If you are acting as a Data Controller
The obligation to have a contract with a data processor remains part of the new data protection framework. However, the new rules require the inclusion of additional obligations on data processors.
In addition to the current obligations for a processor to act on the data controller’s instructions and to maintain appropriate technical security and organisational measures, the GDPR will require data processing agreements to oblige data processors to:
- impose confidentiality obligations on all personnel processing relevant data for the data processor;
- abide by the GDPR’s rules regarding the appointment of sub-processors (essentially processors cannot appoint sub-processors without a data controller’ prior consent, thus ensuring the data controller has a full understanding of the way in which their data is processed);
- implement procedures to assist the data controller to comply with the rights of data subjects;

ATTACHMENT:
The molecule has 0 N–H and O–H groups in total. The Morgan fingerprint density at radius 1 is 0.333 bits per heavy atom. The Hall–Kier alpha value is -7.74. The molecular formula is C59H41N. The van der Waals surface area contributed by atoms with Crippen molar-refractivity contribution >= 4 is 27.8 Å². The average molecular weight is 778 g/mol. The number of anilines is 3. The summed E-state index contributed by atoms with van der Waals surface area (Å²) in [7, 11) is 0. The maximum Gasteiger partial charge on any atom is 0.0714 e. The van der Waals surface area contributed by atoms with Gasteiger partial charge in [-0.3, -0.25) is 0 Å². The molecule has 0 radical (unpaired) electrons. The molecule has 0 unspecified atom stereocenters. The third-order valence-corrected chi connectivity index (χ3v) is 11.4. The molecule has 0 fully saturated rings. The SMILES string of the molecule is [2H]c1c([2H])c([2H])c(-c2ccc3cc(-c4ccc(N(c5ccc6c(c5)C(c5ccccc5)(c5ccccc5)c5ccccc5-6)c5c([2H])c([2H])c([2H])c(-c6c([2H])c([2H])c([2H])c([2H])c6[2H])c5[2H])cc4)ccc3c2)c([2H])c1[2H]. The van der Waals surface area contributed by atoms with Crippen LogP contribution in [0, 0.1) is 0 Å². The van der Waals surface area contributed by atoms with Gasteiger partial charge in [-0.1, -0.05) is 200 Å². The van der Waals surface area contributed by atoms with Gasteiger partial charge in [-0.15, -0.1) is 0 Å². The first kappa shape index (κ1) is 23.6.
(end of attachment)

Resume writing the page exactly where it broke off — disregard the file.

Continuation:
- assist the data controller in complying with other regulatory requirements, such as complying with rights of data subjects and carrying out data protection impact assessments and obtaining approval from relevant data protection authorities;
- return or destroy personal data at the end of the data processing relationship (at the data controller’s choice and where to do so would not contravene other retention laws); and
- provide the data controller with all information required to demonstrate compliance with the GDPR – this may involve including audit or inspection provisions.
Guidance from the ICO:
Twelve Steps to prepare yourself:
Use the ICO checklists to assess your compliance with data protection law and find out what you need to do to make sure you are keeping people’s personal data secure.
Once you have completed each self assessment checklist a short report will be created suggesting practical actions you can take and providing links to additional guidance you could read that will help you improve your data protection compliance.